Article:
The Big Summer Solstice Sit

Great-crested Flycatcher, Myiarchus crinitus


The Big Sit is another of the plethora of birding games created to keep us birders out of trouble.  It’s a “competition” apparently conceived years ago by the Birding Club of New Haven, Connecticut and has since spread worldwide.  For you non-birders, let me explain.  You choose a circle 17 feet in diameter where you feel you’ll see a lot of different birds (who knows why they chose 17 feet), and take one day to identify  every bird species you see or hear while you’re in that circle. You can’t change the circle location but can leave for food or bathroom breaks.  Some try it solo while others cram as many birders and scopes into the circle as possible, creating a “tail-gate party for birders”.

Eastern Bluebird, Sialia sialis (click on photos to zoom)

I decided the summer solstice, June 21 and the longest day of the year, would be the perfect time for a personal Big Sit.  Not one to be constrained by rules I made some significant modifications for this event.  Forget the 17 foot circle.  I expanded the territory to include my entire yard taking advantage of the hedgerow and neighbor’s pond to the east, the tidal wetlands and cove to the north, and the river and disappearing Chesapeake islands to the west.  I chose sunrise to sunset (no nighttime owling) and for the initial attempt decided to go it alone.

Bald Eagle on Hambleton Island, Haliaeetus leucocephalus

The night before I filled the feeders, cleaned the baths, and put fresh sugar water in the hummingbird’s feeder.  Sunrise at 5:43AM found me sitting in the waterside yard with binoculars, scope, and camera primed and ready.  The first bird was a gently cooing Mourning Dove, a good start.  You have a preconceived notion of potential sightings for the day; 20 to 25 species that you expect to see, another 20 to 25 that you might see if lucky, and 9,950 others that you won’t see.

Carolina Chickadee, Poecile carolinensis

So  why would one even attempt a caper such as this?  It is quiet and contemplative birding performed in a comfortable sitting position.  I scattered Adirondack chairs around the property, strategically located in the shade and targeting all the prime habitats.  No traipsing through the swamp or woods today, but rather sitting with a cool Lemonade on-the-rocks and waiting for the birds to come to me.  The first 15 species were seen quickly, probably in the first 30 minutes, but then things quieted down and I settled in for a long enjoyable day, moving on to the next chair every half hour.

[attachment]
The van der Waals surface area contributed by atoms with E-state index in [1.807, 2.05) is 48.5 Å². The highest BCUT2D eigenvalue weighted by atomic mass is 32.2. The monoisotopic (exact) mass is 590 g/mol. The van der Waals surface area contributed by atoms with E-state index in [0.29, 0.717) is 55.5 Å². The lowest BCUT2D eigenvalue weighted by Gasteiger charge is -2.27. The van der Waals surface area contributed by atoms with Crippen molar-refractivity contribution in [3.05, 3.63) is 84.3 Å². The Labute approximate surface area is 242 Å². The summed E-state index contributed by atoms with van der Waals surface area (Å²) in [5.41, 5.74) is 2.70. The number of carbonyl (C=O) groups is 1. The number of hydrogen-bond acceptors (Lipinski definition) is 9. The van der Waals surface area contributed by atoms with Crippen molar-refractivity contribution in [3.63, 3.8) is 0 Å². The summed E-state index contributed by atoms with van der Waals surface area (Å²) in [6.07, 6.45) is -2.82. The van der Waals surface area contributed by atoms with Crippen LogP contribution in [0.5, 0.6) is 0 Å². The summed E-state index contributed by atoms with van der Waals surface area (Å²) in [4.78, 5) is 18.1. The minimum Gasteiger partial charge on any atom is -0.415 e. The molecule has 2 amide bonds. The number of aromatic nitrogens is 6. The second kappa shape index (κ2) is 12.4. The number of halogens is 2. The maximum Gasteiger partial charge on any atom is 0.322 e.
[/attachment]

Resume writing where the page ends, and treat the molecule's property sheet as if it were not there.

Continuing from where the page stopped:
House Finch, Carpodacus mexicanus

There was plenty of time to observe bird behavior; it’s not just about the count.  It became quickly apparent that my yard was not a peaceful bird nirvana, but rather a tumultuous territory in turmoil. They were squawking, chasing, and fighting, hell-bent on protecting their nesting sites and fledglings.  The growling Mockingbirds were the most aggressive, but I even observed Bluebirds attacking Starlings and Tree Swallows taking on Fish Crows.  The Grackles showed up in large numbers, like a mob, clearly up to no good, while the Finches kept their heads down at the feeders.  No one seemed content or safe.

Tree Swallow, Tachycineta bicolor

When not fighting off other birds the adults were busy at nesting, feeding chicks, and giving early-bird instructions to their young.  I saw Bluebirds using my Martin house and Tree Swallows in the Bluebird house.  An adult Fish Crow was seen feeding a full-grown juvenile on the neighbor’s dock, an Osprey flew to the nesting platform with a headless fish, and the parent Bluebird was teaching its juveniles to drink from my gutters.  The European Starling had finally given up trying to build a nest in my boat lift motor and had wisely moved its digs off-shore to the vacant channel marker.

Snowy Egret, Egret thula

Around lunchtime a Chesapeake Bay thunderstorm roared through, giving me a short break.  The afternoon was hot and humid and the birding slowed way down with my count stuck in the low 20’s.  That’s when you have to get creative.  I remembered that a Snowy Egret usually fished under the base of the dock and a trip there did not disappoint.  Likewise, I had seen a Brown Thrasher last week in the hedgerow and sure enough, there he was again thrashing in the undergrowth.  By supper time the count was only 26, but I could not turn down an invitation for dinner at an air-conditioned Italian restaurant in town; as long as I could return to the task at hand for one final push before sunset.

Green Heron, Butorides virescens

A common bird I had still not seen was the Carolina Chickadee, so I resorted to playing its song along the hedgerow, a technique allowed by my rules.  Sure enough, there he was within seconds. The Great-crested Flycatcher tune yielded similar results.  One last binocular search of the far shore of the cove revealed a fishing Green Heron, somewhat unusual for my patch.  Just at sunset I thought I heard the high trill of a Cedar Waxwing in the tall Loblolly Pines, and sure enough there he was posing right above in great light for the best picture of the day.  The last bird, number 31, was an Eastern Kingbird, wary of the patrolling Mockingbirds and defending himself on a distant maple at sunset, 8:35PM.

Cedar Waxwing, Bombycilla cedrorum

If you google “Big Sit” you’ll be directed to an English site where they have set a Guinness World Record for the largest number of dogs sitting voluntarily and simultaneously.  The English love their dogs, but also their birds.  You’ll also find the site for the formal birding Big Sit, held this year during fall migration, October 7 & 8 and hosted by the folks at Bird Watchers Digest,  You can register, follow their rules, and submit your results as citizen scientists, adding to our understanding of bird population trends.  You’ll also have a great day.